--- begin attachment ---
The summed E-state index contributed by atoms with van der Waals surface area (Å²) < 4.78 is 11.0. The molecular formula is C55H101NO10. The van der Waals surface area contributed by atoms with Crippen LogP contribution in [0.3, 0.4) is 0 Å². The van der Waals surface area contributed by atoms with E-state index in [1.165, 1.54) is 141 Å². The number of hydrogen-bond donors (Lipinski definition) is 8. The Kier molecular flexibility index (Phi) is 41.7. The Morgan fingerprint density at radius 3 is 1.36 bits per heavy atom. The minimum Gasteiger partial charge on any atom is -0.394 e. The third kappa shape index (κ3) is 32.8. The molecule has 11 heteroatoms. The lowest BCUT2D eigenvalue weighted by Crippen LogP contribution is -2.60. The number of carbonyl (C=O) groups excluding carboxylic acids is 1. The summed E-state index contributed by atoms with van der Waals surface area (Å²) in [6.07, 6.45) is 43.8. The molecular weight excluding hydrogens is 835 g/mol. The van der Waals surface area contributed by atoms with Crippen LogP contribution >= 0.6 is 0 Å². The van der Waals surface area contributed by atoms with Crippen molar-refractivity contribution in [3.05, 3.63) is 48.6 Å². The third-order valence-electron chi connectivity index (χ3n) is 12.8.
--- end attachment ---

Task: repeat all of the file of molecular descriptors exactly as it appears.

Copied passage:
The summed E-state index contributed by atoms with van der Waals surface area (Å²) < 4.78 is 11.0. The molecular formula is C55H101NO10. The van der Waals surface area contributed by atoms with Crippen LogP contribution in [0.3, 0.4) is 0 Å². The van der Waals surface area contributed by atoms with E-state index in [1.165, 1.54) is 141 Å². The number of hydrogen-bond donors (Lipinski definition) is 8. The Kier molecular flexibility index (Phi) is 41.7. The Morgan fingerprint density at radius 3 is 1.36 bits per heavy atom. The minimum Gasteiger partial charge on any atom is -0.394 e. The third kappa shape index (κ3) is 32.8. The molecule has 11 heteroatoms. The lowest BCUT2D eigenvalue weighted by Crippen LogP contribution is -2.60. The number of carbonyl (C=O) groups excluding carboxylic acids is 1. The summed E-state index contributed by atoms with van der Waals surface area (Å²) in [6.07, 6.45) is 43.8. The molecular weight excluding hydrogens is 835 g/mol. The van der Waals surface area contributed by atoms with Crippen LogP contribution >= 0.6 is 0 Å². The van der Waals surface area contributed by atoms with Crippen molar-refractivity contribution in [3.05, 3.63) is 48.6 Å². The third-order valence-electron chi connectivity index (χ3n) is 12.8.